In the case the Federal Circuit issued the decision that really drives home exactly how important it is to choose word carefully in order to make sure your words carefully in order to make sure your words exactly mean what do you actually want them to mean. Indeed no article on precise language can ever be complete without the nearly obligatory reference of Chef America. In this case the Federal Circuit issued a decision that really derives home exactly how important it is to choose your word carefully in order to make sure your words mean exactly what you actually want them to mean.
Citing an Example
As U.S. Patent No. 4,761,290 explains, efforts to provide dough products that can be finished when cooked to a light,flaky, crispy texture after having been frozen have proven illusive. Of course you might expect, the inventors of the ‘290 patent came up with a solution, filed in the patent application and were ultimately awarded a aforementioned patent.
In the very famous Chef America case, which discusses the’290 patent, the Federal Circuit had to interpret the meaning of patent claim phrase “heat the oven to the temperature in the range of about 400 F to 850 F, the Patent owner had a useless patent”. If you actually heated the dough to between 400 F to 850 F as the patent claim explicitly required, the resulting output would approximate a charcoal briquette, but that want the Federal Circuit problem. The words chosen had a specific and undeniable meaning and, therefore, a charcoal briquette was unfortunately what was protected; at least unfortunately from the patent owners perspective.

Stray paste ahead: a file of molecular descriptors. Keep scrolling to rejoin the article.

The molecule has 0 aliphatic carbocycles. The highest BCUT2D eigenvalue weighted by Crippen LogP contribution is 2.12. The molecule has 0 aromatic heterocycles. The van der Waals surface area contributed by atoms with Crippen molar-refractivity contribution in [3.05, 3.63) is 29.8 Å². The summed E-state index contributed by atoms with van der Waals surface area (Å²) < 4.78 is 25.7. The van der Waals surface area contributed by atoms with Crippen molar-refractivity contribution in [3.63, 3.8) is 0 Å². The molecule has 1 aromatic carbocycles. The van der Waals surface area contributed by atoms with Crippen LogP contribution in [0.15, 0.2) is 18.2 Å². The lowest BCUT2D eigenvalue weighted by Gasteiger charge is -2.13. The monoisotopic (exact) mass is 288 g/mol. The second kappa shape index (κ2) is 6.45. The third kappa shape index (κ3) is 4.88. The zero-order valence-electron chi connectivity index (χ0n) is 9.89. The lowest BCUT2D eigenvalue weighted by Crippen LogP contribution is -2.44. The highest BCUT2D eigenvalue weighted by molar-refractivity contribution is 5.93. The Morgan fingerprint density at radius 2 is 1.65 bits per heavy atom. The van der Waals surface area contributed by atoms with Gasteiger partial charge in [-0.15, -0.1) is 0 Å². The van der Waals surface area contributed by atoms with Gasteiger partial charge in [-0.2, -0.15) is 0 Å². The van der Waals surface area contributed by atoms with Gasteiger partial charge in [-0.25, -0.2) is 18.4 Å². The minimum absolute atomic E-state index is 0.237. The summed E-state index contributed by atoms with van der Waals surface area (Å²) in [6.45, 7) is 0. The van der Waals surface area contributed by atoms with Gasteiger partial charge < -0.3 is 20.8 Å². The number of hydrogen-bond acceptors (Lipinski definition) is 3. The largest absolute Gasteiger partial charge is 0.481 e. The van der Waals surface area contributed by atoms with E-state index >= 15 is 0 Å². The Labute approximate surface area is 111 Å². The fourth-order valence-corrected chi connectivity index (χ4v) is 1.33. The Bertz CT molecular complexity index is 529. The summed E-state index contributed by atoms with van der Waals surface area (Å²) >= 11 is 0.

It is easy to have sympathy for the inventors and even for the patent practitioners who drafted the patent application. A method claim such as the claim at the issue in the’290 patent are essentially written like one would write a recipe. That is how method claim are concieved and drafted. And if someone gives you a recipe you would likely assume the temperature they tell you is the temperature to heat the oven because generally when the recipes are conveyed that is pretty standard understanding, unless a “internal temperature” is specified.You might also rather easily assume the claim as written as expressing oven temperature if you are familiar with cooking at all because when giving internal temperature they are universally lower, typically much lower, than the temperature setting.
The problem, however is when you have such sympathy it is because you are filling in voids with assumptions. When drafting the patent application it is always the best policy to never assume anything. It is dangerous to assume the reader will fill any ambiguous holes in the manner you desire, and as here, if what you literally say it is clear you run the real possibility that an assumption on your part will wind up meaning something very different than you intended because you did not take the time to go the extra step to remove all your doubts. Sometimes inventors joke that it seems that patent attorneys and patent agent get paid by the word, and perhaps at all the time things do get verbose. What is more likely however, is all those extra words that seem unnecessary are there to guarantee that what is being said is what will be understood to the exclusion of anything else. Make no assumption. Choose your words carefully in order to convey the most precise meaning.
But how would you accomplish the task ?
- Whenever you write an important document like a patent application you must draft it and then put it down and walk away, perhaps for a day or two. Then came back and re-read what you have written. All the mistake you have made will be much easier to identify having a little space or time .
- When dealing with the topic of picking and using the right language to describe an invention in a patent application it is also worth observing that having access to both a dictionary and thesaurus is an absolute pre- requisite. The words chosen had a specific and undeniable meaning and, therefore, a charcoal briquette was unfortunately what was protected; at least unfortunately from the patent owners perspective.